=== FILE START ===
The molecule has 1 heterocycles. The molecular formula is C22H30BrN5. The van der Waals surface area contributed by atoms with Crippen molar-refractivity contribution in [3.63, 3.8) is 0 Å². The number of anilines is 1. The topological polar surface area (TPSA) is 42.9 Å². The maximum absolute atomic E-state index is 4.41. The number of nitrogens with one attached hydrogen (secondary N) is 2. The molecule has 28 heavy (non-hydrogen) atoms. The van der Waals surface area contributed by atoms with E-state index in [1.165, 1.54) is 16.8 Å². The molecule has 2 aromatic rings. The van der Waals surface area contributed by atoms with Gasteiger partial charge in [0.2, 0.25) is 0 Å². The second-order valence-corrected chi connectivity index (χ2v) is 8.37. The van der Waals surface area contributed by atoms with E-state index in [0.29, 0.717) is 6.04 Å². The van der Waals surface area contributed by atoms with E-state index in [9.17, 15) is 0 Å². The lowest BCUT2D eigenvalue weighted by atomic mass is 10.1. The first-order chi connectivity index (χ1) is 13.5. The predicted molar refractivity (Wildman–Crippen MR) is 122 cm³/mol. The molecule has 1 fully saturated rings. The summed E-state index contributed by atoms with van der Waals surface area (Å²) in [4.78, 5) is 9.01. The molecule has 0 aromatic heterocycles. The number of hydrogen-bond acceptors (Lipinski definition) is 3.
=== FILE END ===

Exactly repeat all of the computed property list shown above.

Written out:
The molecule has 1 heterocycles. The molecular formula is C22H30BrN5. The van der Waals surface area contributed by atoms with Crippen molar-refractivity contribution in [3.63, 3.8) is 0 Å². The number of anilines is 1. The topological polar surface area (TPSA) is 42.9 Å². The maximum absolute atomic E-state index is 4.41. The number of nitrogens with one attached hydrogen (secondary N) is 2. The molecule has 28 heavy (non-hydrogen) atoms. The van der Waals surface area contributed by atoms with E-state index in [1.165, 1.54) is 16.8 Å². The molecule has 2 aromatic rings. The van der Waals surface area contributed by atoms with Gasteiger partial charge in [0.2, 0.25) is 0 Å². The second-order valence-corrected chi connectivity index (χ2v) is 8.37. The van der Waals surface area contributed by atoms with E-state index in [0.29, 0.717) is 6.04 Å². The van der Waals surface area contributed by atoms with E-state index in [9.17, 15) is 0 Å². The lowest BCUT2D eigenvalue weighted by atomic mass is 10.1. The first-order chi connectivity index (χ1) is 13.5. The predicted molar refractivity (Wildman–Crippen MR) is 122 cm³/mol. The molecule has 1 fully saturated rings. The summed E-state index contributed by atoms with van der Waals surface area (Å²) in [4.78, 5) is 9.01. The molecule has 0 aromatic heterocycles. The number of hydrogen-bond acceptors (Lipinski definition) is 3.